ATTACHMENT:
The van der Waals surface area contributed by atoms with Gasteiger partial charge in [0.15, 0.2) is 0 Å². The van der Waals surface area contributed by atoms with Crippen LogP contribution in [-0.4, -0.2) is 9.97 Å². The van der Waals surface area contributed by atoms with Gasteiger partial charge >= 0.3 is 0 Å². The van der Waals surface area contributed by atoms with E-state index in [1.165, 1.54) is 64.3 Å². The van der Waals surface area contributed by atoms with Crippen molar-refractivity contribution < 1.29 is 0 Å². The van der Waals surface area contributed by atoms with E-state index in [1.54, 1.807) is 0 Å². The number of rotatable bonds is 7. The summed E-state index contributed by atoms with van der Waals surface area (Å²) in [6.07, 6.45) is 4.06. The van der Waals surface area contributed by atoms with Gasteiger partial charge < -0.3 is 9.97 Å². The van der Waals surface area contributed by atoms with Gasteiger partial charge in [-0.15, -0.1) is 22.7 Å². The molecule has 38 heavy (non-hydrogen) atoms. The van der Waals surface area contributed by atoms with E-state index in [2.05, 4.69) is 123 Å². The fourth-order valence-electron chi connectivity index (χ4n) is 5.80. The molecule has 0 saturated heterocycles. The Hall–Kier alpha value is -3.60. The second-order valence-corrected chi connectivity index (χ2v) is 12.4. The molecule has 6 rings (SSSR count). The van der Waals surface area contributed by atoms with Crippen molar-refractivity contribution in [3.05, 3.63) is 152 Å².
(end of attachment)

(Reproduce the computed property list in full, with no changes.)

The van der Waals surface area contributed by atoms with Gasteiger partial charge in [0.15, 0.2) is 0 Å². The van der Waals surface area contributed by atoms with Crippen LogP contribution in [-0.4, -0.2) is 9.97 Å². The van der Waals surface area contributed by atoms with Gasteiger partial charge >= 0.3 is 0 Å². The van der Waals surface area contributed by atoms with E-state index in [1.165, 1.54) is 64.3 Å². The van der Waals surface area contributed by atoms with Crippen molar-refractivity contribution < 1.29 is 0 Å². The van der Waals surface area contributed by atoms with E-state index in [1.54, 1.807) is 0 Å². The number of rotatable bonds is 7. The summed E-state index contributed by atoms with van der Waals surface area (Å²) in [6.07, 6.45) is 4.06. The van der Waals surface area contributed by atoms with Gasteiger partial charge < -0.3 is 9.97 Å². The van der Waals surface area contributed by atoms with Gasteiger partial charge in [-0.15, -0.1) is 22.7 Å². The molecule has 38 heavy (non-hydrogen) atoms. The van der Waals surface area contributed by atoms with E-state index in [2.05, 4.69) is 123 Å². The fourth-order valence-electron chi connectivity index (χ4n) is 5.80. The molecule has 0 saturated heterocycles. The Hall–Kier alpha value is -3.60. The second-order valence-corrected chi connectivity index (χ2v) is 12.4. The molecule has 6 rings (SSSR count). The van der Waals surface area contributed by atoms with Crippen molar-refractivity contribution in [3.05, 3.63) is 152 Å².